Fundamentalisms of the New Order

Joana Hadjithomas & Khalil Joreige

(A face-to-face then e-interview)

For a very long time we explored the dif- ferent ways of representing the city. Le cede de confusion (The Circle of Confusion) is the epilogue to a project entitled L ‘Archeologie de notre regard (The archaeology of our gaze). What interested us was [how to represent the city after a catastrophe, after a war that lasted over 15 years. How could we rediscover the materiality and the power of the image?]

The “circle of confusion” is a technical term that defines the ability of a camera made to a partrcular specification to distinguish two points.

[The photo we are showing here is an aerial view taken in 1997, seven years after the war offically ended. It is in no way a reference to the east-west conflict that split the country, it is a different, less usual, take on the war]. The photograph was cut into 3000 pieces stuck to a mirror. Each of these 3000 fragments was numbered. The photo could never disappear completely because it is three metres high, although some people did try, just for fun, to reconfigure the picture. Ideally, I would like to know which bits people arc most likely to choose. The elements of the picture that are chosen first or re- moved most ofien are the sea, the green spaces and the cars.. . Each time we put this work on show, people have reacted differently. You could make an interesting study of the reactions of different audi- ences in different places.

[When a person takes a piece, it means something to that person, but when they show it to someone else, the fragment is out of context, it is something singular, something abstract, just a piece of a photograph. There is something fetishistic in the choice of image, but that fetishism only has meaning for the person making the choice be- cause often it is just a grainy bit of the photo. By removing a piece, the spectator destroys the picture but at the same time uncovers the mirror. There is kind of an attempt to appropriate the picture as it IS dismantled]. Bchind each fragment are written the words “Beirut does not exist”, which recall tacan’s phrase “woman does not exist”. The more the mirror is uncovered the greater the reflection of the context in which the installation is being shown. This means that the reflection becomes part of the picture, which is brought to life by the physical presence of the spectators as they pass by and are them- selves reflected. The use of the mirror creates yet another Lacanian reference – the mirror stage.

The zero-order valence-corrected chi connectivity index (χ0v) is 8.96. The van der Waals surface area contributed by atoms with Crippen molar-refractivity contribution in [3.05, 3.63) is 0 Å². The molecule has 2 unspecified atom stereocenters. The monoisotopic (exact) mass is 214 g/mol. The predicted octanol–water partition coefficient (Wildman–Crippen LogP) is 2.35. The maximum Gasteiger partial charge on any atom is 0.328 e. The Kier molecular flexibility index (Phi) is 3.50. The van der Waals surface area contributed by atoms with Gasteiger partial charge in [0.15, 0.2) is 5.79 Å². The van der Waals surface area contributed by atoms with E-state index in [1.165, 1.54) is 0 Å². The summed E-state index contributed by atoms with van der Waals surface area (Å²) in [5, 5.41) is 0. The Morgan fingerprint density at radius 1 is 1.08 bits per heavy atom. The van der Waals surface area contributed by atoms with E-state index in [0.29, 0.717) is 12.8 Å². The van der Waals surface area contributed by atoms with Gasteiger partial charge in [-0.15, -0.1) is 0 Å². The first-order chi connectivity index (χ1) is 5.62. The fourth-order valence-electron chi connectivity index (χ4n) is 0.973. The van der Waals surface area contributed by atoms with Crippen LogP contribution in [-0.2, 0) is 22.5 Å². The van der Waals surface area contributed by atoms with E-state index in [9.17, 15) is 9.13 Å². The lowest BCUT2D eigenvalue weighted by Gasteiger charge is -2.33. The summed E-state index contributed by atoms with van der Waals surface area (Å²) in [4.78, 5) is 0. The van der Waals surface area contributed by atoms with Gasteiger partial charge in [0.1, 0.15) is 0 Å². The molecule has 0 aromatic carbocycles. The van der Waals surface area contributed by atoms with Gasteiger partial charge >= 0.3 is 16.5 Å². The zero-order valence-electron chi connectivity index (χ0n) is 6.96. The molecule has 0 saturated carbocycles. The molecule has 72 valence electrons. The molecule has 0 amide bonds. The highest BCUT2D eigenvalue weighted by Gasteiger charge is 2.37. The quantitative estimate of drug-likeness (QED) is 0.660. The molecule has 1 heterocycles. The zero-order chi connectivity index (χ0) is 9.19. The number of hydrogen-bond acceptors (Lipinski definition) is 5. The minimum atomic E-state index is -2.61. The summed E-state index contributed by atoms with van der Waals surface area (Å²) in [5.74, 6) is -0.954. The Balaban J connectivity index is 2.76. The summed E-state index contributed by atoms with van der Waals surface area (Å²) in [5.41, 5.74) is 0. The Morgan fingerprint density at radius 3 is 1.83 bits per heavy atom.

The political aspect is also very important. [We all have a certain idea of what Beirut is – a huge building site with all those reconstruction projects. You can draw a parallel between the idea of this area of a land being torn apart, and the break up of the land that happened when the private company Soldere Issued shares and bonds in exchange for apartments and plots of land in Beirut city centre. The territorial questions are crucial, as are those about perception and about our own situation, like when we ask ourselves “what am I doing here?” or “how can I get involved?” It is essential to construct a way of seeing. In writing “Beirut does not exist” we could also say “Beirut makes us exist” so creating a stage in the formation of a point of view]. In reclaiming a tiny piece we are imbuing it with significance. Wherever and whenever that happens there is some form of selectivity and creation of meaning.

Destroying the picture iS an iconoclastic gesture, but at the same time the fetishistic aspect carries with it an affection for the icon. It demonstrates all thc problems raised by the issue of representation, especially in this part of the world. [For us, there is first of all the re- action to the Orientalist attitude that treats us Arabs with disdain. At the same time there is the problem of getting caught between that attitude and the forms of our own representations. ..I Above all [the political authorities that govern us don’t recognise us and sometimes place us in positions in which we don’t even recognise ourselves. These authorities don’t encourage imagery, apart from the official imagery of the powers that be]. Hence it is difficult to create common ground. You find yourself in the position of a solitary individual in search of a community.

Le cercle de confusion is also an attempt to reflect the present.  We are caught between a mythologized past and a future that we  cannot yet connect with, the promised future with which they try to  delude us. As for the present, there is a need to take a stand, whatever  the problems, and a need to escape disaster. As I see it, this is  the scenario in Beirut, played out against a specific history and in a  specific context. [Here we long to believe that we aren’t just something  exotic, always on the margins, but that we are at the centre of  things].

?can this model, this difficulty in representing reality, apply to  3 cases other than Lebanon… ?

I think it applies whenever we are presented with a superficial image  behind which all the rest remains hidden. Representation is difficult,  not impossible. The search goes on. We are trying to say that,despite the way things are, there is something that transcends everything  and continues to move forward. The search for something  “playful” is also very important: [with this representation, this act, we  introduce a certain frivolity, a sense of fun that refuses to be stifled by  the weight of history. It isn’t a case of wanting to be freed from history,  but to “be”, to be in the sense of acting, doing, enjoying, of simply  being there].